“Miss Saigon Lies” posts from the Don’t Buy Miss Saigon campaign have been making the rounds on Tumblr lately, and this got me thinking about Encanta and whether I am telling lies in my play too.
In particular, it got me thinking about what my responsibilities are when I write a story that represents a group of people I’m not part of. The writers of Miss Saigon were presumably white and wrote a “truthful” and “historically accurate” play about a Vietnamese woman in a relationship with an American soldier. I’m Black and writing an outright fantasy play about Latin@s that is based off of Latin@ cultures in the same what that Avatar: The Last Airbender is based off of Asian cultures.
The tendency I’ve noticed is for people to fall back on their good intentions while characterizing any form of critique as, “You just don’t want anybody to write about anything different!”
Which is bullshit, of course.
So let’s talk about what I was trying to do with this play and the potential pitfalls for representing Latin@s in roles where their Latinidad is neither a focal point of the plot nor a joke about how “Mexicans” don’t speak English, have a bunch of babies with different baby daddies, and don’t know how to act.
Everyone who’s followed this story from its beginning can recall that Encanta started as pretty much an AU Swan Queen fanfic where Emma Swan is Black and Henry is absent. There were also influences from Moonstruck and from Shakespeare’s The Taming of the Shrew and The Tempest. But through every incarnation of this play, I wanted magic and romance and sexytimes in a story that did not take place in Yet Another Faux Medieval European Setting and did not focus on The Lives and Times of Cishet White Folks. I wanted LGBTQ people of color front and center in the story.
I also wanted the freedom to be able to invent and imagine a fantasy romance that took place in a world that looked and sounded very different from your typical Tolkien knock-off. At the same time, I didn’t want a generic fantasy romance stripped of all cultural markers. I can’t remember what made me say, “These characters are Latin@.” I’ve always known that Katrina would be Latin@ because in my fantasy where things like money and time are no object, Lana Parrilla would play the fuck out of this role, and it seemed odd to sort of ignore or bypass the fact that being Latin@ is a huge part of her identity. So asking, “What if I centered the story on Latin@ LGBTQ people?” was a natural extension of that process.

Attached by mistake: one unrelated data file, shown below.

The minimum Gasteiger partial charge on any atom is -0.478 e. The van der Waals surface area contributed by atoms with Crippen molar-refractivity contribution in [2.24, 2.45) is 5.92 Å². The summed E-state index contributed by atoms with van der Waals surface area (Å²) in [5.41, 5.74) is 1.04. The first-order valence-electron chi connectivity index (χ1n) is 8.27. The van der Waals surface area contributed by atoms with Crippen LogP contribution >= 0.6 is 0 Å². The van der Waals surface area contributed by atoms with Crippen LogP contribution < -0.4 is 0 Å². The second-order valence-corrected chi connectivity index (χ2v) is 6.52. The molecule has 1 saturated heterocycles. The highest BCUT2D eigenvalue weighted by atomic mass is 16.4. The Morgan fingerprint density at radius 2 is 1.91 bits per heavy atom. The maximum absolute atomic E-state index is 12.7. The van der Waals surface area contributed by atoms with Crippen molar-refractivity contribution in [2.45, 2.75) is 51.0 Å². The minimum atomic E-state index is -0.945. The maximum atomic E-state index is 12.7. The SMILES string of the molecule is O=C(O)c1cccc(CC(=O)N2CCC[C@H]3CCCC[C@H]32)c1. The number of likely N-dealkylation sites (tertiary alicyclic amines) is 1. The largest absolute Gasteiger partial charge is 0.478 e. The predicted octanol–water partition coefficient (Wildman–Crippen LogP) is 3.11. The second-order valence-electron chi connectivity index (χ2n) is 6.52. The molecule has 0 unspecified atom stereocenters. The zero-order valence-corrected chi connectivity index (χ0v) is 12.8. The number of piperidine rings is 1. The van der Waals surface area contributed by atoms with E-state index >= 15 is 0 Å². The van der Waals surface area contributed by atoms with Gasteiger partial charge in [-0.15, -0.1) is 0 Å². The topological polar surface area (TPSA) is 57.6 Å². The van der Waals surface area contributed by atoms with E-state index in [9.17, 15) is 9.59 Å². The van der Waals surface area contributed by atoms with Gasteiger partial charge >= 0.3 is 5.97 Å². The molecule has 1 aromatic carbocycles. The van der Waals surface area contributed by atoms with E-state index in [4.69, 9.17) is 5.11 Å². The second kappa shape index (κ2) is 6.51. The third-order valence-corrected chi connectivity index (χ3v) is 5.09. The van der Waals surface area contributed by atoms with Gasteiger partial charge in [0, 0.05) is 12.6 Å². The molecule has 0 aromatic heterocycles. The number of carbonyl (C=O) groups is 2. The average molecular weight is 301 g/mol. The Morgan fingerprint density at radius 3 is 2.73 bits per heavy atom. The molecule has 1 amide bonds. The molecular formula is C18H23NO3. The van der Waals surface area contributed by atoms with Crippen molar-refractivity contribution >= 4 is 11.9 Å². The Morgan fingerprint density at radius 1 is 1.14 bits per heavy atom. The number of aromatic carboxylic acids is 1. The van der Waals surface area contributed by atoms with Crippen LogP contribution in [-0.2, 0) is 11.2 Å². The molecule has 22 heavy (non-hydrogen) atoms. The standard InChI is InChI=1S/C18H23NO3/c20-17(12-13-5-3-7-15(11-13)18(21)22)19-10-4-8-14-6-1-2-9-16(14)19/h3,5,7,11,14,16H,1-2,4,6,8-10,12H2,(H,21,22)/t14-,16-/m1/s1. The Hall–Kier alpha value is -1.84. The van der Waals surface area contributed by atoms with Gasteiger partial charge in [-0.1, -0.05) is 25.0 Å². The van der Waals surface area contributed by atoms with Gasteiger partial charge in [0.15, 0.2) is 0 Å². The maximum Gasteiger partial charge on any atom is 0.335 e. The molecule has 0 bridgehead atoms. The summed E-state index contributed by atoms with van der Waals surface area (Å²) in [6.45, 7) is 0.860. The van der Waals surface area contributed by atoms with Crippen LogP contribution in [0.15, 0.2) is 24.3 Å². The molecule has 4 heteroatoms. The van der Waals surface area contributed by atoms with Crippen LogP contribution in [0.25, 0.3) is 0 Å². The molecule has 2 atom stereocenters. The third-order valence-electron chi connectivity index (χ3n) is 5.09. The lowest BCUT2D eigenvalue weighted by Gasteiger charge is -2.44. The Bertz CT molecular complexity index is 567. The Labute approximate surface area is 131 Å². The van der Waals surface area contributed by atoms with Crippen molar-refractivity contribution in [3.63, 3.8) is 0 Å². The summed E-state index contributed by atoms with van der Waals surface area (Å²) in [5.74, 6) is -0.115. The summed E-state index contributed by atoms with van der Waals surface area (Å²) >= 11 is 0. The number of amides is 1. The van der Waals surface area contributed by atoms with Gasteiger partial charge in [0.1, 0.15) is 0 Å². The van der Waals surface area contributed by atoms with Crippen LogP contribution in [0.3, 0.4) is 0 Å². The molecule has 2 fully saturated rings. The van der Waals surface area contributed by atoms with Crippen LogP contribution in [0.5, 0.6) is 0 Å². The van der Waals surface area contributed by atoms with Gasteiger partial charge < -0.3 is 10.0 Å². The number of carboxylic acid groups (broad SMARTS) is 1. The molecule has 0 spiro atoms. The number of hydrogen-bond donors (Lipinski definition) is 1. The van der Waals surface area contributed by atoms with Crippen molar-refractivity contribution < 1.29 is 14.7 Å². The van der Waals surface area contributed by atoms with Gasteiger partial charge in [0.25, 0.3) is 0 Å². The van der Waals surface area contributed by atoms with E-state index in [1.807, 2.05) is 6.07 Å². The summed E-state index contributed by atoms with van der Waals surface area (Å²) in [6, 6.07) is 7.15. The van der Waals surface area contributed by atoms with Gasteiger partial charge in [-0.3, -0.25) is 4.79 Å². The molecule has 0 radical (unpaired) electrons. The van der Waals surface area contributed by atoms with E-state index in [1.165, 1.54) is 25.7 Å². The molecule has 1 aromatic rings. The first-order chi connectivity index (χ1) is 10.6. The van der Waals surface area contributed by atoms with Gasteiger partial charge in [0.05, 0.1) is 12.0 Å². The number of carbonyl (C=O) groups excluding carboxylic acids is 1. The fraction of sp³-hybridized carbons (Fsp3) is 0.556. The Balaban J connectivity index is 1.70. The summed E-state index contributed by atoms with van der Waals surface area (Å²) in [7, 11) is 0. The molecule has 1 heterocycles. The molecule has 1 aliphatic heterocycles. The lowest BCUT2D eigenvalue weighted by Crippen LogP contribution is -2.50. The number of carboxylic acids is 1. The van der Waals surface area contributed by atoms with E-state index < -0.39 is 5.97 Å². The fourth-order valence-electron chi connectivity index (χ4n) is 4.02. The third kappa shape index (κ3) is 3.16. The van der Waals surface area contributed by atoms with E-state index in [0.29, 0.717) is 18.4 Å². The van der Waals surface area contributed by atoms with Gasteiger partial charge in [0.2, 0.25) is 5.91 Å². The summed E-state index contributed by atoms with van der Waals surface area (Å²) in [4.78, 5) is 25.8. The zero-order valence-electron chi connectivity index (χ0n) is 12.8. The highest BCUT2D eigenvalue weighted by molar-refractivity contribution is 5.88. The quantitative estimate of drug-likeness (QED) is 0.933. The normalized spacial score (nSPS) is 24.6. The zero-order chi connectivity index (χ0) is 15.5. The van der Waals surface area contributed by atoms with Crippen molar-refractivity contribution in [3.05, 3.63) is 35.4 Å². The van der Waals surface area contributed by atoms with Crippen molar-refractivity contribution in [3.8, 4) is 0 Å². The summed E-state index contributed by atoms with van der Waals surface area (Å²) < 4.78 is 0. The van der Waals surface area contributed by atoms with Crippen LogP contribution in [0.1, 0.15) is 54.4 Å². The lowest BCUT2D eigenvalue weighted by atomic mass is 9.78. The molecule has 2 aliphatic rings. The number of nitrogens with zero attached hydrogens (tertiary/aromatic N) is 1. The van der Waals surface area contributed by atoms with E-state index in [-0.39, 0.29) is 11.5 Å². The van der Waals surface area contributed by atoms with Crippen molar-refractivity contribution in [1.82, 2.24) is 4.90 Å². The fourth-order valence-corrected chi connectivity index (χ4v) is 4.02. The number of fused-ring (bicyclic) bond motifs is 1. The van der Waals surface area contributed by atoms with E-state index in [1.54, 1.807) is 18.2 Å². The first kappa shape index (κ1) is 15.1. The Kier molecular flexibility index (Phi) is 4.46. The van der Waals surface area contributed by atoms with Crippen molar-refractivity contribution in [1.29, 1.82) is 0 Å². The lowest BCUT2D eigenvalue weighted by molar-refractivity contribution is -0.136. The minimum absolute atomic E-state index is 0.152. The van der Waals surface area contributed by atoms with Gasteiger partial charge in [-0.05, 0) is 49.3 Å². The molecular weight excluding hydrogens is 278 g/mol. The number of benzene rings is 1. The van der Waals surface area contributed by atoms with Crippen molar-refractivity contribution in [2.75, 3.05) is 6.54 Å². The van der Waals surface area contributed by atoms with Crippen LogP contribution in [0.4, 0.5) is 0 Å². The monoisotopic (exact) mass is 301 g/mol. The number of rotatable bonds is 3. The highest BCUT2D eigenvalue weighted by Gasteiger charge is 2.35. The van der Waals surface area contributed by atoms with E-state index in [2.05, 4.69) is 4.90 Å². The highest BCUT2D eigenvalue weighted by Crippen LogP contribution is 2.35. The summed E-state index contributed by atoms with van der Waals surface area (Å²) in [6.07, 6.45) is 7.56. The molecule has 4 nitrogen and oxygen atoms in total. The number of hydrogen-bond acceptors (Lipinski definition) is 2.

But that still opens up a lot of questions about my responsibilities as an artist when portraying a community I’m not part of, even in a work of pure fantasy. Even though the setting of Encanta is completely made up, the play itself was written in the real world by a real person and will require real people to put it on stage. So it got me thinking about things like:
- Is Encanta a story that needs to be told? By me? Now? Why?
- Am I doing Latin@s a disservice by using a mish-mash of Spanish and English instead of making the play completely in Spanish?
- How do I avoid reinforcing the stereotype of oversexed Latinas with while also not playing into the tendency of mainstream arts and entertainment to desexualize LGBTQ people?
- If I approach an ethnicity-focused company or festival with this play, should I represent it as a Black play because a Black person wrote it, or a Latin@ play because all the people on stage would be Latin@?
- What does it mean when I wouldn’t be asking these questions at all if I just made Encanta all about white people?
What about you? When you’re writing, reading or watching a story about a community that the creator (whether you or someone else) is not part of, what are some things that you ask? What are some things that you look for? How do you react or respond when you find or don’t find certain things?